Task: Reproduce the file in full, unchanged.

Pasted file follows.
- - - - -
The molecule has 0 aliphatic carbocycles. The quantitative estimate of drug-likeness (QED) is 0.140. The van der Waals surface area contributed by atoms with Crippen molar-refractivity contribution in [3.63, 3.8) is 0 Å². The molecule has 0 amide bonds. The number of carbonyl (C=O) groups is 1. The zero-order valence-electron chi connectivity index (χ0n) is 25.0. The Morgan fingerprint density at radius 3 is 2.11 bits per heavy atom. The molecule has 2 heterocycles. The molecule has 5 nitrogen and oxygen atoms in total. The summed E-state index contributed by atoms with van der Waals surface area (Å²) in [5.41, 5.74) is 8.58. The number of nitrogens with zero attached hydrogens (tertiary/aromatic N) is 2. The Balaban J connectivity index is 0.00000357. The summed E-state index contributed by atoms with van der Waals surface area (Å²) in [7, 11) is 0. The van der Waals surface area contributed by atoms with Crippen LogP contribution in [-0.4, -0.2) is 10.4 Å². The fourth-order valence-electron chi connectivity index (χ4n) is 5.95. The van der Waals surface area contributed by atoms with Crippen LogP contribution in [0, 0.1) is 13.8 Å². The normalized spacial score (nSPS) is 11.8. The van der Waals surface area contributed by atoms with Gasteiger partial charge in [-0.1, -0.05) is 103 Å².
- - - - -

The molecule has 0 aliphatic carbocycles. The quantitative estimate of drug-likeness (QED) is 0.140. The van der Waals surface area contributed by atoms with Crippen molar-refractivity contribution in [3.63, 3.8) is 0 Å². The molecule has 0 amide bonds. The number of carbonyl (C=O) groups is 1. The zero-order valence-electron chi connectivity index (χ0n) is 25.0. The Morgan fingerprint density at radius 3 is 2.11 bits per heavy atom. The molecule has 2 heterocycles. The molecule has 5 nitrogen and oxygen atoms in total. The summed E-state index contributed by atoms with van der Waals surface area (Å²) in [5.41, 5.74) is 8.58. The number of nitrogens with zero attached hydrogens (tertiary/aromatic N) is 2. The Balaban J connectivity index is 0.00000357. The summed E-state index contributed by atoms with van der Waals surface area (Å²) in [7, 11) is 0. The van der Waals surface area contributed by atoms with Crippen LogP contribution in [-0.4, -0.2) is 10.4 Å². The fourth-order valence-electron chi connectivity index (χ4n) is 5.95. The van der Waals surface area contributed by atoms with Crippen LogP contribution in [0, 0.1) is 13.8 Å². The normalized spacial score (nSPS) is 11.8. The van der Waals surface area contributed by atoms with Gasteiger partial charge in [-0.1, -0.05) is 103 Å².